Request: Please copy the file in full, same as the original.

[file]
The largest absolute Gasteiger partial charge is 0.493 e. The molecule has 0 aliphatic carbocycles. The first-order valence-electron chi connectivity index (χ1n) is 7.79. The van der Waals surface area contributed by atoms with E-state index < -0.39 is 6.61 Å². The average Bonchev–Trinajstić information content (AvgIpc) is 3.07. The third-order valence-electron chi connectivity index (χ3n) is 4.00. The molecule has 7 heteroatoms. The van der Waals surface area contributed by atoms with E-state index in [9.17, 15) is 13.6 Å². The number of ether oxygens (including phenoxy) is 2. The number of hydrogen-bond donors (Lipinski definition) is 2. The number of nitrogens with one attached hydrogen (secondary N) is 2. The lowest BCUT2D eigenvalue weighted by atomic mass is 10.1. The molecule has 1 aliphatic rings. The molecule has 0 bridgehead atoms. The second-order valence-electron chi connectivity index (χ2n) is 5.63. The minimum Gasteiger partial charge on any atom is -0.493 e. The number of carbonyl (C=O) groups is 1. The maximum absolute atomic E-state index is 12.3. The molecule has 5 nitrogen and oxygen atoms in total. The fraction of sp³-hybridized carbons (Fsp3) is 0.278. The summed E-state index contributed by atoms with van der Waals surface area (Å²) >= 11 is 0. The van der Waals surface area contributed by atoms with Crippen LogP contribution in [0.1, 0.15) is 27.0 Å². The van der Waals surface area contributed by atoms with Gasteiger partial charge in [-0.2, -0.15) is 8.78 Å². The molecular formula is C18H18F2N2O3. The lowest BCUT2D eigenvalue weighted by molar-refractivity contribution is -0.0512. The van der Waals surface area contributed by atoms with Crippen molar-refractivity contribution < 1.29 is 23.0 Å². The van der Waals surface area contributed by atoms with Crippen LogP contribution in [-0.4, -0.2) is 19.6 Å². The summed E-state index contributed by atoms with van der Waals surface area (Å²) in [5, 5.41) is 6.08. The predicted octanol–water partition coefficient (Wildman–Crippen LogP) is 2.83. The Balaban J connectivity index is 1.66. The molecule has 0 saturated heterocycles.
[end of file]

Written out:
The largest absolute Gasteiger partial charge is 0.493 e. The molecule has 0 aliphatic carbocycles. The first-order valence-electron chi connectivity index (χ1n) is 7.79. The van der Waals surface area contributed by atoms with E-state index < -0.39 is 6.61 Å². The average Bonchev–Trinajstić information content (AvgIpc) is 3.07. The third-order valence-electron chi connectivity index (χ3n) is 4.00. The molecule has 7 heteroatoms. The van der Waals surface area contributed by atoms with E-state index in [9.17, 15) is 13.6 Å². The number of ether oxygens (including phenoxy) is 2. The number of hydrogen-bond donors (Lipinski definition) is 2. The number of nitrogens with one attached hydrogen (secondary N) is 2. The lowest BCUT2D eigenvalue weighted by atomic mass is 10.1. The molecule has 1 aliphatic rings. The molecule has 0 bridgehead atoms. The second-order valence-electron chi connectivity index (χ2n) is 5.63. The minimum Gasteiger partial charge on any atom is -0.493 e. The number of carbonyl (C=O) groups is 1. The maximum absolute atomic E-state index is 12.3. The molecule has 5 nitrogen and oxygen atoms in total. The fraction of sp³-hybridized carbons (Fsp3) is 0.278. The summed E-state index contributed by atoms with van der Waals surface area (Å²) >= 11 is 0. The van der Waals surface area contributed by atoms with Crippen LogP contribution in [0.1, 0.15) is 27.0 Å². The van der Waals surface area contributed by atoms with Gasteiger partial charge in [-0.2, -0.15) is 8.78 Å². The molecular formula is C18H18F2N2O3. The lowest BCUT2D eigenvalue weighted by molar-refractivity contribution is -0.0512. The van der Waals surface area contributed by atoms with Crippen molar-refractivity contribution < 1.29 is 23.0 Å². The van der Waals surface area contributed by atoms with Crippen LogP contribution in [-0.4, -0.2) is 19.6 Å². The summed E-state index contributed by atoms with van der Waals surface area (Å²) in [5, 5.41) is 6.08. The predicted octanol–water partition coefficient (Wildman–Crippen LogP) is 2.83. The Balaban J connectivity index is 1.66. The molecule has 0 saturated heterocycles.